Date: Friday, December 2, 1927
Location: Washington, D.C.
(Original document available here)
I expect that some program for farther cruiser construction will be presented to the incoming Congress. We have only provided for the construction of 8 cruisers since I have been President and a good many of our cruisers I think are of old construction and it will be necessary soon to be making replacements.
I didn’t notice whether the soviet proposal for the abandonment of all armaments was to apply to all the world or whether it was a European proposal. We do not maintain much of anything in the way of an Army in active service. It is reduced to the proportions of a police force. I am speaking now of what we would call the Regular Army. Of course, when it is supplemented by the National Guard and other forces that could be called out it is a considerable force. So I suppose that if that proposal was to apply to all the world, so far as it would affect us would be the Navy. I do not imagine it would be for the welfare of the world entirely to abandon navies.
Nothing of particular importance was discussed between Rep. Tilson and myself. He came to town a day or two ago. I wanted to see him. My engagement list was full for the morning, so I asked him to come to lunch. And about the same would apply to the breakfast that we had at the White House this morning. Senator Robinson, of Arkansas, sat beside me and he was telling me at my inquiry of some of the recommendations he had made to the Committee relative to flood control. There was other discussion around the table among other people that I didn’t hear.
I have just had brought in to me a document (this is more personal than of general interest I suppose) the application and the insurance policy that was issued to my grandfather, Calvin G. Coolidge, in ’68 – not for a large sum, $1500.00 – and the various documents that passed at the time my grandfather died in ’78. It is more or less of interest to me because of the answers to the questions relative to my grandfather’s life and his family, and the names of the old inhabitants of Plymouth, with whom I was acquainted in my boyhood.
There was nothing of particular importance developed at the Cabinet meeting this morning. A very short session, which, as I have indicated before means that each head of the Department found he had no very serious problems under consideration.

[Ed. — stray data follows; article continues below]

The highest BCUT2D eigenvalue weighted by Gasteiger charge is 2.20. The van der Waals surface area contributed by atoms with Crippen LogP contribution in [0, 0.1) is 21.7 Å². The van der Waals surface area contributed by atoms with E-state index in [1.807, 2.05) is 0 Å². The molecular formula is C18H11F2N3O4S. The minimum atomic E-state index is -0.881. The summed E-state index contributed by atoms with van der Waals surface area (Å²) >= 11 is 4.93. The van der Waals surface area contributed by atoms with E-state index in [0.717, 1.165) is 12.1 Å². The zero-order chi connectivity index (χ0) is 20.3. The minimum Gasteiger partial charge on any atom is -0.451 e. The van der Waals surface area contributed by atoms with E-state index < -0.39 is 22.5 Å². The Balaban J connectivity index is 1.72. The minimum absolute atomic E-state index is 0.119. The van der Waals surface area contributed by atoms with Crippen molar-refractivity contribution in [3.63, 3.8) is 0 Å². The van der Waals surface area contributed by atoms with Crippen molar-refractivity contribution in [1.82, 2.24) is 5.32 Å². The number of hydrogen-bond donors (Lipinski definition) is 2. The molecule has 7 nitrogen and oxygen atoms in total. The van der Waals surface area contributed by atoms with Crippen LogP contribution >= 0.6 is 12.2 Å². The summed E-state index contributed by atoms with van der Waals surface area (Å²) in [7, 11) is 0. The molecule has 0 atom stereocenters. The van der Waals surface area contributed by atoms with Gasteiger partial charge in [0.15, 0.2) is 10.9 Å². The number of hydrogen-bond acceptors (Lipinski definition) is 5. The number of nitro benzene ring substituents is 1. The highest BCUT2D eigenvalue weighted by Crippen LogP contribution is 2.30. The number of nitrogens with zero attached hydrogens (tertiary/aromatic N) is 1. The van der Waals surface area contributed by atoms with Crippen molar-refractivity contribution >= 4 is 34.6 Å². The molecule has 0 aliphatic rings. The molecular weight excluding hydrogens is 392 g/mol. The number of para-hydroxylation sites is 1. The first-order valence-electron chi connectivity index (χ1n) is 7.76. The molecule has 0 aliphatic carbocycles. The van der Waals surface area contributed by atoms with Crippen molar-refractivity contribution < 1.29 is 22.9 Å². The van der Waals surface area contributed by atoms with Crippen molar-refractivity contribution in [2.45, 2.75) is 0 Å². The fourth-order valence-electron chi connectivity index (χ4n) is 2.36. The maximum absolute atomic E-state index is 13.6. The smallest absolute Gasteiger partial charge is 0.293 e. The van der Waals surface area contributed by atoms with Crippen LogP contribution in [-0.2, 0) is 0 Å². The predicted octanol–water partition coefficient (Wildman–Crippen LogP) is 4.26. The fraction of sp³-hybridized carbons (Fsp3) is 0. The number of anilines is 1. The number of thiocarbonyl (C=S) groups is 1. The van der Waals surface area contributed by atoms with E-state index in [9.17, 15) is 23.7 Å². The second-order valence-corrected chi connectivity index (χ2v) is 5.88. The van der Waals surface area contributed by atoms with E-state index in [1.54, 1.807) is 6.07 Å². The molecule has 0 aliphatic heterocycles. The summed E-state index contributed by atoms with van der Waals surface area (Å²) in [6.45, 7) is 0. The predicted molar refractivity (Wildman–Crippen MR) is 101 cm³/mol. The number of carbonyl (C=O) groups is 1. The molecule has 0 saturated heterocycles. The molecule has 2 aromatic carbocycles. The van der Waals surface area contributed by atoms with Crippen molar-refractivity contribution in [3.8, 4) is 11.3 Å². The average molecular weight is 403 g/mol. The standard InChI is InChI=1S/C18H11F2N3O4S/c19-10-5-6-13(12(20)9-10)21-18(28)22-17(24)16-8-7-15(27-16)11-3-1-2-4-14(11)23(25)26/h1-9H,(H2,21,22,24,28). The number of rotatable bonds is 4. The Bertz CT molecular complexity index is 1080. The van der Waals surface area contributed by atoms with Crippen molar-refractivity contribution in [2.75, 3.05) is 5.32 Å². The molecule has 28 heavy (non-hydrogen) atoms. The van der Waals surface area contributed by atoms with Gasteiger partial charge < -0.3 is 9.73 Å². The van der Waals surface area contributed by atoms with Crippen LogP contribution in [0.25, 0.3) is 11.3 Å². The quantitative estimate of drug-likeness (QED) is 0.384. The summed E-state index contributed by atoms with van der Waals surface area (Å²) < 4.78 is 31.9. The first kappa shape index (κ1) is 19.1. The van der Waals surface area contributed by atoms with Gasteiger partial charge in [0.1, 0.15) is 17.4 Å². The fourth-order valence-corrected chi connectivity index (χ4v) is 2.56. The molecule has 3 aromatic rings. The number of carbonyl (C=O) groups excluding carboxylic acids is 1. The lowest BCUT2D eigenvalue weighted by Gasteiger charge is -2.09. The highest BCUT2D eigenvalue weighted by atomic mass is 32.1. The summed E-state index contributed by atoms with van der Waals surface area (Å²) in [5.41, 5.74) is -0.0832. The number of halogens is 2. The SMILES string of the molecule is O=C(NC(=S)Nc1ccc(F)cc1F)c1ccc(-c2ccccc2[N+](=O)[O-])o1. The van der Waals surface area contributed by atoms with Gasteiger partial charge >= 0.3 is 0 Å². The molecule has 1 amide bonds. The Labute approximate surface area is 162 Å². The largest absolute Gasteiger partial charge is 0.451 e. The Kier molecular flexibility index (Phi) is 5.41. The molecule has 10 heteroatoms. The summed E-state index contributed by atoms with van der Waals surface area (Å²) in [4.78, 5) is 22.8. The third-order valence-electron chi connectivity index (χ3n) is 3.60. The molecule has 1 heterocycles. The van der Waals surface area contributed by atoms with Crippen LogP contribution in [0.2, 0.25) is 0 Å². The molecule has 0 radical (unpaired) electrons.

Colonel Judah was in to call on me this morning. He is starting for Cuba, I think next week, returning to Chicago this afternoon to finish up some private matters there. He is going to Cuba at once to make such preparation as our representative there may find necessary as a preliminary to the Pan American Conference, which is to be held about the middle of January.
Question: Will you permit a question as to whether or not you will go to Havana.
President: I am expecting to go. There is never anything terribly certain about the President’s movements. I have indicated several times it was my expectation to go. My plan is to go down to Key West and cross over on one of the Navy boats. The Secretary of State will go with me, and if I am going on the Navy boat possibly the Secretary of the Navy. Some of the members of the Commission, or representatives at the Pan American Conference, will probably also go at the same time. Some of them may perhaps precede us to do whatever is necessary in the way of preliminary work. I don’t know that any of them will find that necessary. Mr. Morrow, who is one of the delegates, is in Mexico City, so he would not join us here, but would join us at Havana.
Question: Have you any idea how long you would stay?
President: Oh, I would make a very short stay. Perhaps arrive in the afternoon and address the conference the next day, and start back that afternoon or the day following. That is necessary because of my official duties here and in order that I may keep the social schedule that has been laid out for the winter at the White House.
Citation: Calvin Coolidge: Remarks by the President to Newspaper Correspondents
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